Phylogeographic structure in penguin ticks across an ocean basin indicates allopatric divergence and rare trans-oceanic dispersal

Katherine L. Moon, Sam C. Banks, Ceridwen I. Fraser

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Abstract

The association of ticks (Acarina) and seabirds provides an intriguing system for assessing the influence of long-distance dispersal on the evolution of parasitic species. Recent research has focused on host-parasite evolutionary relationships and dispersal capacity of ticks parasitising flighted seabirds. Evolutionary research on the ticks of non-flighted seabirds is, in contrast, scarce. We conducted the first phylogeographic investigation of a hard tick species (Ixodes eudyptidis) that parasitises the Little Blue Penguin (Eudyptula minor). Using one nuclear (28S) and two mitochondrial (COI and 16S) markers, we assessed genetic diversity among several populations in Australia and a single population on the South Island of New Zealand. Our results reveal two deeply divergent lineages, possibly representing different species: one comprising all New Zealand samples and some from Australia, and the other representing all other samples from Australian sites. No significant population differentiation was observed among any Australian sites from within each major clade, even those separated by hundreds of kilometres of coastline. In contrast, the New Zealand population was significantly different to all samples from Australia. Our phylogenetic results suggest that the New Zealand and Australian populations are effectively isolated from each other; although rare long-distance dispersal events must occur, these are insufficient to maintain trans-Tasman gene flow. Despite the evidence for limited dispersal of penguin ticks between Australia and New Zealand, we found no evidence to suggest that ticks are unable to disperse shorter distances at sea with their hosts, with no pattern of population differentiation found among Australian sites. Our results suggest that terrestrial seabird parasites may be quite capable of short-distance movements, but only sporadic longer-distance (trans-oceanic) dispersal.

Original languageEnglish
Article numbere0128514
Pages (from-to)1-20
Number of pages20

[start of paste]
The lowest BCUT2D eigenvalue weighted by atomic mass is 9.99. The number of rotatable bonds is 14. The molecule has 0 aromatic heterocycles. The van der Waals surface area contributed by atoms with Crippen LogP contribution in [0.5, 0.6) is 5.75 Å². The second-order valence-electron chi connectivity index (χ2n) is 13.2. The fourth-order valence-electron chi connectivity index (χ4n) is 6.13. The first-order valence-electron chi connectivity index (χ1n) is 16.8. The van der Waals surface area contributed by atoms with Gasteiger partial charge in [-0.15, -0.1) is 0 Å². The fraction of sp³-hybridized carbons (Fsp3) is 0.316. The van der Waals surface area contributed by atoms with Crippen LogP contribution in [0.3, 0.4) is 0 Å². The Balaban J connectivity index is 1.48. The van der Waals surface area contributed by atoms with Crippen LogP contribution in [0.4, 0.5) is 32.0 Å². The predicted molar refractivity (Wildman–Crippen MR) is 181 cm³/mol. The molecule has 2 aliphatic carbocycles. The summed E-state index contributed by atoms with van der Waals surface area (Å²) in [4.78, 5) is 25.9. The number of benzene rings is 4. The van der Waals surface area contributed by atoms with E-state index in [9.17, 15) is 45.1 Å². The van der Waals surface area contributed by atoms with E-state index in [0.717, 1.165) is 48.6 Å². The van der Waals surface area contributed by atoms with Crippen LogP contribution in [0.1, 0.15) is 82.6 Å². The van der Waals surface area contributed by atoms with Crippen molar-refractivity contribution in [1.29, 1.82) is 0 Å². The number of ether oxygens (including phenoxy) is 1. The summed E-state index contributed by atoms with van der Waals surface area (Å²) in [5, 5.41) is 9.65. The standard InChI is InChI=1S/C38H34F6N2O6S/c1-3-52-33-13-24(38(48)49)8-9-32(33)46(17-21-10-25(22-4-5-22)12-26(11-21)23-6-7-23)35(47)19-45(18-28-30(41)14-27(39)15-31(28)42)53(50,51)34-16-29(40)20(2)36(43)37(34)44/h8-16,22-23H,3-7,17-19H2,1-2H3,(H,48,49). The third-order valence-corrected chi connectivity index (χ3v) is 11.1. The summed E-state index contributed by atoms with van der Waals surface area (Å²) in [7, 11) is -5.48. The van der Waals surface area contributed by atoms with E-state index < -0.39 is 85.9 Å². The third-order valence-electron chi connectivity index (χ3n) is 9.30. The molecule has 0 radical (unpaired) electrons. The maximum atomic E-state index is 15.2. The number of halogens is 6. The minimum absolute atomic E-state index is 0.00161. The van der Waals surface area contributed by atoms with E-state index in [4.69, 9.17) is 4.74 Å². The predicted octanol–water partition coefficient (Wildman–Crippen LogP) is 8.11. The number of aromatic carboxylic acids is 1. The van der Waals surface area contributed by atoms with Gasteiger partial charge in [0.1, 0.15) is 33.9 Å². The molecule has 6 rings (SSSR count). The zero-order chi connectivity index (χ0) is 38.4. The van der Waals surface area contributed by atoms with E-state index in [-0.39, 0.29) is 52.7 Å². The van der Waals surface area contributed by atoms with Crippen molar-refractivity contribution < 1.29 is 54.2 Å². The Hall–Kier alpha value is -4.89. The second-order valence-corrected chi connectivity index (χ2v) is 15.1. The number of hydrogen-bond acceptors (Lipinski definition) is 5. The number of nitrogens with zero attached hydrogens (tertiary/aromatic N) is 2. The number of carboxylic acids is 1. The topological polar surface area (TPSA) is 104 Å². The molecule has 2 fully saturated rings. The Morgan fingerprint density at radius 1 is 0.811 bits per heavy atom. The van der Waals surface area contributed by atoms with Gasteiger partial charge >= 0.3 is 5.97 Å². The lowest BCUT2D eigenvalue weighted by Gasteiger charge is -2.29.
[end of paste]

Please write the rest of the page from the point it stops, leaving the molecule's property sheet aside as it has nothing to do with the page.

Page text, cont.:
JournalPLoS One
Volume10
Issue number6
DOIs
Publication statusPublished - 17 Jun 2015
Externally publishedYes

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Spheniscidae
penguins
Ticks
Oceans and Seas
ticks
New Zealand
oceans
basins
seabirds
Population
Genes
Ixodidae
parasites
Host-Parasite Interactions
Ixodes
Gene Flow
Research
Islands
sampling
Parasites

Cite this

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title = "Phylogeographic structure in penguin ticks across an ocean basin indicates allopatric divergence and rare trans-oceanic dispersal",
abstract = "The association of ticks (Acarina) and seabirds provides an intriguing system for assessing the influence of long-distance dispersal on the evolution of parasitic species. Recent research has focused on host-parasite evolutionary relationships and dispersal capacity of ticks parasitising flighted seabirds. Evolutionary research on the ticks of non-flighted seabirds is, in contrast, scarce. We conducted the first phylogeographic investigation of a hard tick species (Ixodes eudyptidis) that parasitises the Little Blue Penguin (Eudyptula minor). Using one nuclear (28S) and two mitochondrial (COI and 16S) markers, we assessed genetic diversity among several populations in Australia and a single population on the South Island of New Zealand. Our results reveal two deeply divergent lineages, possibly representing different species: one comprising all New Zealand samples and some from Australia, and the other representing all other samples from Australian sites. No significant population differentiation was observed among any Australian sites from within each major clade, even those separated by hundreds of kilometres of coastline. In contrast, the New Zealand population was significantly different to all samples from Australia. Our phylogenetic results suggest that the New Zealand and Australian populations are effectively isolated from each other; although rare long-distance dispersal events must occur, these are insufficient to maintain trans-Tasman gene flow. Despite the evidence for limited dispersal of penguin ticks between Australia and New Zealand, we found no evidence to suggest that ticks are unable to disperse shorter distances at sea with their hosts, with no pattern of population differentiation found among Australian sites. Our results suggest that terrestrial seabird parasites may be quite capable of short-distance movements, but only sporadic longer-distance (trans-oceanic) dispersal.",
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Phylogeographic structure in penguin ticks across an ocean basin indicates allopatric divergence and rare trans-oceanic dispersal. / Moon, Katherine L.; Banks, Sam C.; Fraser, Ceridwen I.

In: PLoS One, Vol. 10, No. 6, e0128514, 17.06.2015, p. 1-20.

Research output: Contribution to journalArticleResearchpeer-review

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